In this excerpt from David A. Karp's Windows 7 Annoyances, the author reviews shortcuts and visual tools for window management.
One of the perks you get with Windows 7 is a whole bunch of window management shortcuts and nifty eye candy to happily accompany the drudgery of generating soils reports. Here are some of the ways you can make working with Windows just a little more enjoyable.
Aero Snap is the name given to the feature that automatically helps you position windows as you drag them around. Drag a window to the top of the screen to maximize, or to the left or right to half-maximize. Or, drag a window so its edge mates with the edge of another window or the edge of the screen, and it’ll snap snugly into position.
Don’t like it? You can turn it off by opening the Ease of Access Center page in Control Panel. Click the Change how your mouse works link, and then turn on the Prevent windows from being automatically arranged when moved to the edge of the screen option.
Windows window management takes place mostly on the taskbar, which got a big facelift in Windows 7. Gone is the piddly QuickLaunch toolbar; now you can use taskbar buttons to launch programs as well as manage them when they’re already open. Jump lists, covered in the section called “Start Explorer with Any Folder”, help merge these two functions nicely. You can even rearrange taskbar icons now by simply dragging and dropping.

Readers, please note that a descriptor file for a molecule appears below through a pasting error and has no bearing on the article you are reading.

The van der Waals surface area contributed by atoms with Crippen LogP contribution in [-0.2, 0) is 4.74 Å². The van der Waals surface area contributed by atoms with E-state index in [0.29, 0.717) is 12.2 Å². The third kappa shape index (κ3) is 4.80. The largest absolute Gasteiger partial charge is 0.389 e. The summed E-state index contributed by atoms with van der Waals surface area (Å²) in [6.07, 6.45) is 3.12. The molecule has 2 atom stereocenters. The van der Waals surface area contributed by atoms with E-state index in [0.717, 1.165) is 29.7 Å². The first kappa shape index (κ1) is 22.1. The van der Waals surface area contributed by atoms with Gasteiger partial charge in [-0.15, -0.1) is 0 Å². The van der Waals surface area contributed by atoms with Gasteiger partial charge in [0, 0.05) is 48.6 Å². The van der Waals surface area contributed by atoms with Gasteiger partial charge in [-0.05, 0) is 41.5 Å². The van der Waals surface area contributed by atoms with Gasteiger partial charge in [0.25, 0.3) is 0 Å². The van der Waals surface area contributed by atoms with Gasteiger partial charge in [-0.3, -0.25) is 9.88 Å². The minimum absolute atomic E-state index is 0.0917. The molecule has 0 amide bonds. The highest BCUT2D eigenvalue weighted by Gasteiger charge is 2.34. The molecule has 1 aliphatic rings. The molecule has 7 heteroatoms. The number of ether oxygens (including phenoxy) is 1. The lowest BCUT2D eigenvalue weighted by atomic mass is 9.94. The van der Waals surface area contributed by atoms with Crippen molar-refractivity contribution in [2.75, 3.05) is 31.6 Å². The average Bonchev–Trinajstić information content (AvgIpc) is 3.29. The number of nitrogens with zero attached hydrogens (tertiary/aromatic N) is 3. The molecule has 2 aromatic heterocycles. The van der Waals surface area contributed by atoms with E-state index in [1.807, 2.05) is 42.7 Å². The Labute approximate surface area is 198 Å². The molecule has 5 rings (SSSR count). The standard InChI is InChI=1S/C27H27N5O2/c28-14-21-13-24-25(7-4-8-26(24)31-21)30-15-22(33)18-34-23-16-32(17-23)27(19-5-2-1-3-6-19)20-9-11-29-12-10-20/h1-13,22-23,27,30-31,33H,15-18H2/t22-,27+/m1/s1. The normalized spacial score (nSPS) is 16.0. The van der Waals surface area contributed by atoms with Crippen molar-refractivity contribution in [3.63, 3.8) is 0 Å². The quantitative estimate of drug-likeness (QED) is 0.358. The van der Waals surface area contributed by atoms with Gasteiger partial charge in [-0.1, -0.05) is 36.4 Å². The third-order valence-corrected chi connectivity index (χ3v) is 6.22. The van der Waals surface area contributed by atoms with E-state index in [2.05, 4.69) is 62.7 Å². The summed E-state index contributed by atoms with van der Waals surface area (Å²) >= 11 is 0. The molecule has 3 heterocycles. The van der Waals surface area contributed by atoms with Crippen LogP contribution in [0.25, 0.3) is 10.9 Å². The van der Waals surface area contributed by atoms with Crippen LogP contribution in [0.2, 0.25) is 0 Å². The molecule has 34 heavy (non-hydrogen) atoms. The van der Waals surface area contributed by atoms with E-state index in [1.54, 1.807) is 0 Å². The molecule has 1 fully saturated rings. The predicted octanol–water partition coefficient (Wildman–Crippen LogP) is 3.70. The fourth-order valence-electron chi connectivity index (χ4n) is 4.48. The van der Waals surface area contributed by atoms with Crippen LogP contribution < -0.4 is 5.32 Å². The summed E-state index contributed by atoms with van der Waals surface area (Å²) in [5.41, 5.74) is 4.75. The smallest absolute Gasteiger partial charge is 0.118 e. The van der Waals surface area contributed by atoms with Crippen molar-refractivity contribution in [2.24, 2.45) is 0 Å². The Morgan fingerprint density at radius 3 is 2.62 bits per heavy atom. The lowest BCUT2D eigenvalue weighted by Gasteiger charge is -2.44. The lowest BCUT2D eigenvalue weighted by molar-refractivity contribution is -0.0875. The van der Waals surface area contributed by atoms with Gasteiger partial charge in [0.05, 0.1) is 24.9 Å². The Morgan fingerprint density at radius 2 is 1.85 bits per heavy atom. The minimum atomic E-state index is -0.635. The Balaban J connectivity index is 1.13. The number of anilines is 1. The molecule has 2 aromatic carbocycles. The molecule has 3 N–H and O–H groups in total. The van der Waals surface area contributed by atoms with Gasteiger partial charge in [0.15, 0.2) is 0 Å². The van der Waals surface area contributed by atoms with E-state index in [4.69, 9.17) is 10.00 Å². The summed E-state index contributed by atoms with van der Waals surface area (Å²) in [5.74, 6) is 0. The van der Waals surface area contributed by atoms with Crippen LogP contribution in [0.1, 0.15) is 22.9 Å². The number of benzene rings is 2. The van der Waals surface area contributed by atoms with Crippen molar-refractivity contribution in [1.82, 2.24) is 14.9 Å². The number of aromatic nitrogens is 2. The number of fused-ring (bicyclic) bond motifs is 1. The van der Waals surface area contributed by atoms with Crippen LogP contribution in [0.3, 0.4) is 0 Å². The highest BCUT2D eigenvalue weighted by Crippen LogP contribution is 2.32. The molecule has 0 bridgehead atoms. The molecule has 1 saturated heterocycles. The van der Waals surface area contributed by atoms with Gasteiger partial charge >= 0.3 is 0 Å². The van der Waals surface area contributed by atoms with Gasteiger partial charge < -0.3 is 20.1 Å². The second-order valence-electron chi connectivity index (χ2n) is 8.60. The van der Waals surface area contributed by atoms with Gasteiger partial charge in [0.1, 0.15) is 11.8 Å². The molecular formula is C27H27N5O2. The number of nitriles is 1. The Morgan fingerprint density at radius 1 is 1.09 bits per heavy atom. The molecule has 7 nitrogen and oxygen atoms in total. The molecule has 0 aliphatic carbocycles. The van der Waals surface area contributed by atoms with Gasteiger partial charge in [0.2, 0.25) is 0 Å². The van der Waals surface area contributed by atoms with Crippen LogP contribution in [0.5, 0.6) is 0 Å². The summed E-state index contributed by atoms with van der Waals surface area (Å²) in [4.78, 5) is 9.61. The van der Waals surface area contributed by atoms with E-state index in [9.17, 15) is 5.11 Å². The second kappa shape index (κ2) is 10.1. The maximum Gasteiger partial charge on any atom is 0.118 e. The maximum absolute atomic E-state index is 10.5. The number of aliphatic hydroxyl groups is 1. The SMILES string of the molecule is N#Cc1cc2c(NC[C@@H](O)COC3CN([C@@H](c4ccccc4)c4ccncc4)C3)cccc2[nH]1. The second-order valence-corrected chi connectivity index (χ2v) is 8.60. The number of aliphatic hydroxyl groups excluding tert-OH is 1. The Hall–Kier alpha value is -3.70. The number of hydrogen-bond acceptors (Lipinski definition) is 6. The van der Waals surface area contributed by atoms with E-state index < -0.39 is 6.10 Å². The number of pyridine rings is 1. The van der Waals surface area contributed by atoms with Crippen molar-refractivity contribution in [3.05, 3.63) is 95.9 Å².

But one thing you still can’t do is hide several icons inside of a single icon on the taskbar. As it is now, a program shortcut can either be on the taskbar or desktop, or buried several layers deep in the Start menu. If you’re itching for some middle ground, try 7stacks or StandaloneStack, both free, to add submenus of sorts to the taskbar. The term “stacks” is taken from the similar feature in Mac OS X; if you want the Windows 7 taskbar to be more like the Mac OS X dock, check out RocketDock, also free.